People who are comfortable expressing their emotions tend to be at least a little happier than those who keep their feelings inside. This may be because talking things out with someone, a particularly useful coping strategy in stressful situations, can lighten a person’s emotional burden. It also goes without saying that emotional repression can contribute to feelings of depression and anxiety.



  • Score for Emotionally Controlled group: 83
  • Score for Emotionally Constipated group: 74

The emotional charge around conflict situations can sometimes make it difficult for emotionally constipated people to resolve conflict effectively. While it’s essential to be able to remain objective in these situations, a person must also be able to express their feelings tactfully, be it frustration, fear, or love, and accept the other person’s feelings as well.

Need for Approval 

  • Score for Emotionally Controlled group: 21
  • Score for Emotionally Constipated group: 33

Although emotionally constipated people do not have a particularly strong need for approval, there is some desire for validation from others. Essentially, while they are skilled at emotional control, there is still a part of them that wants to tell people how they feel…and for those feelings to be accepted and acknowledged.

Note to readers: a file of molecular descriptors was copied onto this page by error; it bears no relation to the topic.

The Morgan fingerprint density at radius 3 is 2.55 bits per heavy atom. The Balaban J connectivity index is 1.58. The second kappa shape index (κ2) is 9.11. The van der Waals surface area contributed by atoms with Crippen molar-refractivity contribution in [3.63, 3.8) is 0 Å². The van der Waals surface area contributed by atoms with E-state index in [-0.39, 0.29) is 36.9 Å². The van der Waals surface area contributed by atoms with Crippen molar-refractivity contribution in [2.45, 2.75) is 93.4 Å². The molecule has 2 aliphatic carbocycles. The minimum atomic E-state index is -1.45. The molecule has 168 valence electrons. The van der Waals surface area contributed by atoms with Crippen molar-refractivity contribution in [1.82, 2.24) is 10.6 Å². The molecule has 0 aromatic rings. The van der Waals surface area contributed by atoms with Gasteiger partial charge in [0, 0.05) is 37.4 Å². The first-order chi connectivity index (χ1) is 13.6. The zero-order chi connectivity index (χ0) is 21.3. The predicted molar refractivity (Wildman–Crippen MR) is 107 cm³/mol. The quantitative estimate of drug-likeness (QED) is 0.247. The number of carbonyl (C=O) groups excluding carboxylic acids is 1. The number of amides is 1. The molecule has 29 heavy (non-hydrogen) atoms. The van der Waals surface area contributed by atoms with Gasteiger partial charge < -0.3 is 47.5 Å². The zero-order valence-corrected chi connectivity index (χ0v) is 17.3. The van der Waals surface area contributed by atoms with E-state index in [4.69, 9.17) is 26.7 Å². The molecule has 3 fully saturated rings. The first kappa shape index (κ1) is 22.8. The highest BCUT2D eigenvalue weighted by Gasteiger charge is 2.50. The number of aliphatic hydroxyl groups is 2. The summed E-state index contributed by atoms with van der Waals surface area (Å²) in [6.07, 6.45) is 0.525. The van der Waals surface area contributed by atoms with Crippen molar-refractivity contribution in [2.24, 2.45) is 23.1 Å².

You’ll often hear experts go on and on about the dangers of a lack of self-control or of impulsiveness, but the fact of the matter is that keeping your feelings inside can be just as unhealthy. This is particularly true for men. I think we’ve done a great disservice to boys, who are often taught at an early age to “toughen up,” and that “big boys don’t cry”. It honestly breaks my heart and angers me at the same time when I hear parents say this to their sons or, worse yet, actually reward them if they stop crying (“If you stop crying, I’ll buy you a toy” to which I want to tell the parent, “Let him cry and I’ll buy the toy for him…and I will refrain from lecturing you in the middle of this aisle on the importance of emotional expression.”) These are men who then grow up believing that the only appropriate emotion for them to show is anger. And it doesn’t help when some women say that they want a sensitive guy, but then get turned off when their boyfriend shows any emotions. To that I say, “Guys, I apologize on behalf of all women.”

This study makes one thing very clear: Self-control is commendable; self-discipline is something to be admired. However, self-control is not the same as being reserved, and if you have trouble expressing what you feel, you are going to have a hard time dealing with stress and bonding with other people.


Insightfully yours,

Queen D